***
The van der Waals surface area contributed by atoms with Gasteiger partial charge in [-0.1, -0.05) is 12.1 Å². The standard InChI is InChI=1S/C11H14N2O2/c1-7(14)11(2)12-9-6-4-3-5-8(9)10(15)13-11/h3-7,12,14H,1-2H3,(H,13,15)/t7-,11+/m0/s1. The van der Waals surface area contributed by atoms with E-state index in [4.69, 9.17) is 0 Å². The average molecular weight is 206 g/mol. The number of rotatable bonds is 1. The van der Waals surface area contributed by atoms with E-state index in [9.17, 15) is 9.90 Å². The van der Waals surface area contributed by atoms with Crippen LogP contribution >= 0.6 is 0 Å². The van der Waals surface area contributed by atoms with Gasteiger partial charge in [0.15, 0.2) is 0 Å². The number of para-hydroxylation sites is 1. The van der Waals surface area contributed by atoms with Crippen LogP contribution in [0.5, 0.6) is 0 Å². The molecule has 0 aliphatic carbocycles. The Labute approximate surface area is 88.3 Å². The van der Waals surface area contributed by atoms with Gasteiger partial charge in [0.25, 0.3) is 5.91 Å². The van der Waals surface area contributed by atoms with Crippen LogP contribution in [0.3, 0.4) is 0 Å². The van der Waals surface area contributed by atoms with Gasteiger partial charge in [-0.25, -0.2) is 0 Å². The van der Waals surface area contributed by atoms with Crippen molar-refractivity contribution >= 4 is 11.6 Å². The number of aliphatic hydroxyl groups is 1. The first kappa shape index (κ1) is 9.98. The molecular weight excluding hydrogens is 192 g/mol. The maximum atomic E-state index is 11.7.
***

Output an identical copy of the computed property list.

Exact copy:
The van der Waals surface area contributed by atoms with Gasteiger partial charge in [-0.1, -0.05) is 12.1 Å². The standard InChI is InChI=1S/C11H14N2O2/c1-7(14)11(2)12-9-6-4-3-5-8(9)10(15)13-11/h3-7,12,14H,1-2H3,(H,13,15)/t7-,11+/m0/s1. The van der Waals surface area contributed by atoms with E-state index in [4.69, 9.17) is 0 Å². The average molecular weight is 206 g/mol. The number of rotatable bonds is 1. The van der Waals surface area contributed by atoms with E-state index in [9.17, 15) is 9.90 Å². The van der Waals surface area contributed by atoms with Crippen LogP contribution >= 0.6 is 0 Å². The van der Waals surface area contributed by atoms with Gasteiger partial charge in [0.15, 0.2) is 0 Å². The number of para-hydroxylation sites is 1. The van der Waals surface area contributed by atoms with Crippen LogP contribution in [0.5, 0.6) is 0 Å². The molecule has 0 aliphatic carbocycles. The Labute approximate surface area is 88.3 Å². The van der Waals surface area contributed by atoms with Gasteiger partial charge in [0.25, 0.3) is 5.91 Å². The van der Waals surface area contributed by atoms with Crippen LogP contribution in [0.3, 0.4) is 0 Å². The van der Waals surface area contributed by atoms with Gasteiger partial charge in [-0.25, -0.2) is 0 Å². The van der Waals surface area contributed by atoms with Crippen molar-refractivity contribution >= 4 is 11.6 Å². The number of aliphatic hydroxyl groups is 1. The first kappa shape index (κ1) is 9.98. The molecular weight excluding hydrogens is 192 g/mol. The maximum atomic E-state index is 11.7.